During 50 sittings for a 1994 portrait of the Princess of Wales, American painter Nelson Shanks and his wife Leona befriend the royal model. As much for Shanks' friendship as his genius, the painting was Diana's favourite image of herself. She hung the canvas at Kensington Palace. Now, its at Althorp, the Spencer ancestral home in Northamptonshire.
Nelson Shanks' oil canvas portrait of Princess Diana
The wistful study by Nelson Shanks captured more than Diana's elegance. It freeze-framed a disillusioned but stoic refugee. "I meant to chronicle a time in history and an exquisite, sensitive soul and what it was enduring," the painter said.
In 50 hours of private settings, Nelson and his wife Leona supported the princess through the heartbreaking dissolution of her marriage by 1994. It also gave the Shankses a rare understanding of the forces driving their friend. Astonished at her isolation and eagerness for diversion, they took Diana to restaurants and art galleries, protected her in ugly paparazzi encounters, entertained her in New York and introduced her to celebrities who became close friends with her; including Italian tenor Luciano Pavarotti. The Shankses found Diana funny and self-deprecating. "One night I admired her Chanel shoes. She pointed out the double C logo and said: 'I call these my Charles and Camilla shoes." In restaurants, she would offer her credit card and try to pay. She would say: "It's all right. Charles owes me a lunch."
"It was a painful time for Diana. At every turn, somebody was accusing her of something. She was getting astonishingly little support. Charles had just done that TV interview in which he'd admitted adultery but failed to mention that he'd ever loved her. I think she was more hurt by this omission than by anything he did say. At this stage, she would have taken him back in a heartbeat. She remained in love with him, or with an idea of him. It took her a long time to realize it was over," said Nelson. "She would be sitting, posing, and suddenly you'd see she'd be thinking of something painful. Her face flushed and tears welled up in her eyes. She often arrived to the studio crying," added Leona.
Because her emerald skirt had to stay draped on a mannequin, Diana posed in her blouse and slip during the settings at Shanks' studio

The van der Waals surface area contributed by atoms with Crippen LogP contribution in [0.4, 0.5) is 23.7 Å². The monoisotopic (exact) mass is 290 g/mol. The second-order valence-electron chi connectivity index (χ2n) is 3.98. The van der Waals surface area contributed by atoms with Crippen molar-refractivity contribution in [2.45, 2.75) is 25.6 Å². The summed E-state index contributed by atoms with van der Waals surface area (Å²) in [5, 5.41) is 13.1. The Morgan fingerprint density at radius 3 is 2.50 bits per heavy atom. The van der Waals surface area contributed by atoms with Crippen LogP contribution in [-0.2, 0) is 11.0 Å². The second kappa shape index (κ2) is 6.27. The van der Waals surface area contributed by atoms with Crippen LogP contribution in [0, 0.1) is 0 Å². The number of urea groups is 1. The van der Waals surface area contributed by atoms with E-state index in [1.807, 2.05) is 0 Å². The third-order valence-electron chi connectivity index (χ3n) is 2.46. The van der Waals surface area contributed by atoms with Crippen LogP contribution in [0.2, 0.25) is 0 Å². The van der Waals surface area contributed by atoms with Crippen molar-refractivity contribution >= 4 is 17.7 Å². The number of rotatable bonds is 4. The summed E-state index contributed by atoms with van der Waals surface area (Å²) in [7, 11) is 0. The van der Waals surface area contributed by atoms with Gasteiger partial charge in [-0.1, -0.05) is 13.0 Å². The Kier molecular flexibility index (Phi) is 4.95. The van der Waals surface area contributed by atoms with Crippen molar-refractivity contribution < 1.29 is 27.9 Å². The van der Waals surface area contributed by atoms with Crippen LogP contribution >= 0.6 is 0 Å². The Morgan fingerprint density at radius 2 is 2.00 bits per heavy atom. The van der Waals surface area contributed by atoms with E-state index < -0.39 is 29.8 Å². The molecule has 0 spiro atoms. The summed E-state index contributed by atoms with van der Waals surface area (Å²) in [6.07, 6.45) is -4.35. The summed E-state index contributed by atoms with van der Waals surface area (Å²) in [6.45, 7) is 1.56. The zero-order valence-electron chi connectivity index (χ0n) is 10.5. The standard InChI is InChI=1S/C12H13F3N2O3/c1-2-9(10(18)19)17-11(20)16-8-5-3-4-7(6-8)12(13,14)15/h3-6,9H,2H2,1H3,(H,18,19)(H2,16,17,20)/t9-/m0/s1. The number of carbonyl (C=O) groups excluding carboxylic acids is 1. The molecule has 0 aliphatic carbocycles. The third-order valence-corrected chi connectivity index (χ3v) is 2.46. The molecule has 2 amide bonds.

Shanks' portrait of a lady begun in Kensington Palace. "Leona and I waited in the drawing room, surrounded by some of the Queen's great paintings. I expected a demure princess but suddenly there was this thundering of feet through the house, it was Diana, so alive and athletic. I bowed, Leona curtseyed and called her Your Highness," she said: "Let's get this straight, we're going to be friends and you're going to call me Diana. Let's do the sittings at your place, I want to get out of here," Diana decided.
The first task was to choose a dress for the portrait. Diana was reluctant to show her wardrobe. "I'm sorry, it's so big," she said. "An embarrassment of riches, one after another, all in pastels, I don't like painting that sort of thing. We chose a low-cut cocktail dress, I was doing my first sketch and I knew I did not want it. The image was shallow, not lasting," recalls Shanks. "I said I'm interested in a white blouse. She didn't have one but by the next day they'd got 20 of them. She put on this Starzewski one and she looked out of this universe. It was more than just a blouse. In it, she was ethereal, she glowed," he added. For the skirt, couturier Catherine Walker draped a green taffeta on a mannequin.
Diana smiles to the camera while Shanks paints in the art studio
"Diana had a beautiful neck and I asked if she had a choker," she said: "Would Queen Mary's emeralds do?" The emeralds were huge and Diana insisted on leaving them in the studio overnight, which was a nightmare for Nelson. Diana did all her sittings in the Starzewski blouse and her petticoat. "She was not at all shy. She was mature and professional," approved Nelson.
After the painting was complete, Diana wrote regularly to Nelson and Leona, until her untimely death in 31 August 1997.